September is considered the end of the season in Mykonos, yet the town is still fairly crowded with cars, four-wheelers, scooters, and an occasional bus. The bustle is part of the fun as you wander this small, picturesque place. A short ride from Ornos, where we were staying, the first place we wanted to see was the famous windmills. Mykonos is nicknamed the windy island and is part of the Cyclades group in the Aegean. The windmills were built in the 16th century and were used to mill wheat. Now they serve as backdrops for photos. Sitting on a small hill, they overlook the small area of town known as Little Venice.
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Mykonos Town is also known as Chora-everything in Greece has more than one name-and has a reputation as a party town. It is also a shopping town. Shops range from touristy trinket traps to the high end glamour of Louis Vuitton and everything in between. Wandering the pretty tile and cobblestone streets and window shopping (lèche vitrine as the French say) is a great way to spend an afternoon.
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There are endless places to snack, have a cool drink, or a full meal at a church turned pizza place.
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And what trip in Greece would be complete without a gyro?
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If you get too tired to walk and don't want to take your chances on a scooter or a motorcycle, you could always try a donkey ride.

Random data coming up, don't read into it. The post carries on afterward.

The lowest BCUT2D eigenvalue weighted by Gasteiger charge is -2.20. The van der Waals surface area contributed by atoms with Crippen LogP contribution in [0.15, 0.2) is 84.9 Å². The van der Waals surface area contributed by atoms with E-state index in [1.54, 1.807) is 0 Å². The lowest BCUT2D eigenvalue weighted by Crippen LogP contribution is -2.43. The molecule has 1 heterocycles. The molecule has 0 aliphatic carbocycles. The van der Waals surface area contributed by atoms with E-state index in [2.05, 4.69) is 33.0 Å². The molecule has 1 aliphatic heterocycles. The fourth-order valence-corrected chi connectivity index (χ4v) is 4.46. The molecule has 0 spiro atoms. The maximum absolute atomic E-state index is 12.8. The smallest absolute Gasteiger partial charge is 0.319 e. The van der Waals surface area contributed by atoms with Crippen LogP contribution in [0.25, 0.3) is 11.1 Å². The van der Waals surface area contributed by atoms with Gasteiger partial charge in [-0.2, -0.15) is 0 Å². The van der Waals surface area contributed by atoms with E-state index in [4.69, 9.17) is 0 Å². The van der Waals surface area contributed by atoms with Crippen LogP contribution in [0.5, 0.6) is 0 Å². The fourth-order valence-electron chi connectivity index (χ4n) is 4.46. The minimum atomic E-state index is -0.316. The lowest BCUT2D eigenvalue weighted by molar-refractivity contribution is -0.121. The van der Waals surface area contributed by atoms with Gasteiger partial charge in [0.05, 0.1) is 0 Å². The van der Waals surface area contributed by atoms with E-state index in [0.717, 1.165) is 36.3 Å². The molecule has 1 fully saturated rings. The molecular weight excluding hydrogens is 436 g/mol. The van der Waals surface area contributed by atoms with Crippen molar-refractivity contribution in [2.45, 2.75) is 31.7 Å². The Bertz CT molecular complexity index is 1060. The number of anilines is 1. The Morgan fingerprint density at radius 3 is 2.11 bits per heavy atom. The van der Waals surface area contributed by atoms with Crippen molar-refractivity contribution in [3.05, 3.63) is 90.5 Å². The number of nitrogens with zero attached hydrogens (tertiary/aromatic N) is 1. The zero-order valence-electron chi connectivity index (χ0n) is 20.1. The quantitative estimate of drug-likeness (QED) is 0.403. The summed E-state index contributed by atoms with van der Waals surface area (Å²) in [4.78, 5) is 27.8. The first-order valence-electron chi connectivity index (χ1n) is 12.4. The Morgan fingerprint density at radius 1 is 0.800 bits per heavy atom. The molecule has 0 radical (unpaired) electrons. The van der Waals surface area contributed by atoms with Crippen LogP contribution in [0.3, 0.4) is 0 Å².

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Posted by teethetrav 14:19 Archived in Greece Tagged mykonos town_chora_windmills_greece_orn Comments (0)

Mykonos: Ornos Beach

Return to Travel

We dreamed about visiting Greece for a long time before we went. The pandemic made that dream seem as though it would never happen, but in September 2021 we left the US armed with a folder full of documents (vaccinations, Covid 19 tests, PLCs, and more) and headed to Greece. After a long flight from NJ to Athens, we boarded a 30 minute flight to Mykonos, found a taxi and headed to our apartment in Ornos. We picked Ornos because reviews said it had the best beach on the island. The reviews were right.
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Mykonos is crowded and hot in July and August. By September, Ornos Beach is perfect. The weather is warm and breezy and you can have your pick of beach lounges if you are willing to pay 30 euros for two chairs and an umbrella. If you're not, there is section of beach where you are free to park your towel and enjoy the same gorgeous views for free.
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The beach itself was family friendly and there were ample restaurants at every price point. After scrutinizing menus, we opted for the seafood temptations of Kostantis. With seats overlooking the water, we spent the late afternoon into the evening enjoying appetizers, sharing main dishes, and delicious Greek wine. We sampled grilled octopus, sea urchin salad (which isn't really salad), fried zucchini, and grilled vegetables with cheese. Everything was fresh and delicious.
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The water was calm and the views of the harbor kept changing as boats came and went. You could hop on a charter which would take you to one or more nearby islands. We chose to relax and swim or work on our tans on our lounges and order cool drinks with friendly wait staff happy to deliver them.
Ornos Beach is popular with locals, as well. Right after we left this appeared in the local papers. A famous Greek singer performed at a local wedding and decided to hang around for a few days. It wasn't the last time we just missed a celebrity on this trip. After we left Athens, none other than Sting showed up with Eric Burden! So close!!!